Solar energy has had a noticeable influence on the Indian energy landscape in recent years. Millions of people in Indian communities have benefited from solar energy-based decentralized and distributed applications that satisfy their cooking, lighting, and other energy demands in an environmentally friendly manner. The social and economic benefits include: reduced drudgery among rural women and girls engaged in long-distance fuel wood collection and cooking in smoky kitchens; reduced risks of contracting lung and eye ailments; job creation at the village level; and, ultimately, an improvement in the standard of living and the creation of opportunities for economic activities at the village level. Furthermore, over the years, India's solar energy sector has emerged as a prominent participant in grid-connected power generation capacity. It contributes to the government's vision of sustainable growth while emerging as a vital actor in meeting the nation's energy demands and ensuring energy security.

Solar Energy Potential In India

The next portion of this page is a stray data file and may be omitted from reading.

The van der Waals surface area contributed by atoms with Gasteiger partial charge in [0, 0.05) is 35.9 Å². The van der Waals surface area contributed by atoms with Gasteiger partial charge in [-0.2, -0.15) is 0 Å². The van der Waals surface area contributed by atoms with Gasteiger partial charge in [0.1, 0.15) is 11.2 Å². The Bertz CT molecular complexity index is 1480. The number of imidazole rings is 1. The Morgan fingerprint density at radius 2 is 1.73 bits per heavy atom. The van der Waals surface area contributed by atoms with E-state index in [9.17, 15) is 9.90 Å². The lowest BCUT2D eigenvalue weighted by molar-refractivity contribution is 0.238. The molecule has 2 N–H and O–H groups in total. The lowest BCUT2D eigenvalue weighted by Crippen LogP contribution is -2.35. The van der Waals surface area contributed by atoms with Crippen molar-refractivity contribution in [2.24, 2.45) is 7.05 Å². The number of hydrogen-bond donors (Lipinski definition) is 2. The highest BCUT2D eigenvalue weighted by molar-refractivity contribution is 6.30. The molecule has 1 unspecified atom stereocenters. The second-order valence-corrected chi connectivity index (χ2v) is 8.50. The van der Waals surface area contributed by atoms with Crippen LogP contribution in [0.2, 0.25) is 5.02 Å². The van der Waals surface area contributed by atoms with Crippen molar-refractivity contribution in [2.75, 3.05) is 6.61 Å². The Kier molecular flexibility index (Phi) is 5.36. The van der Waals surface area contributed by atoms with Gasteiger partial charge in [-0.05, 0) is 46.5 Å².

The National Institute of Solar Energy has estimated the country's solar potential to be at 748 GW, assuming that solar PV modules cover 3% of the waste land area. Solar energy has been prioritized in India's National Action Plan on Climate Change, with the National Solar Mission being one of the primary missions. On January 11, 2010, the National Solar Mission (NSM) started. The National Sustainable Development Mission (NSM) is a significant project of the government of India, with strong participation from states, to promote ecologically sustainable growth while addressing India's energy security issues. It would also represent a significant contribution by India to the global effort to address the concerns of climate change. The mission is to build 100 GW of grid-connected solar power facilities by the end of 2022. This is consistent with India's Intended Nationally Determined Contributions (INDCs) target of achieving approximately 40% cumulative electric power installed capacity from non-fossil fuel based energy resources by 2030, as well as reducing the emission intensity of its GDP by 33 to 35% from 2005 levels.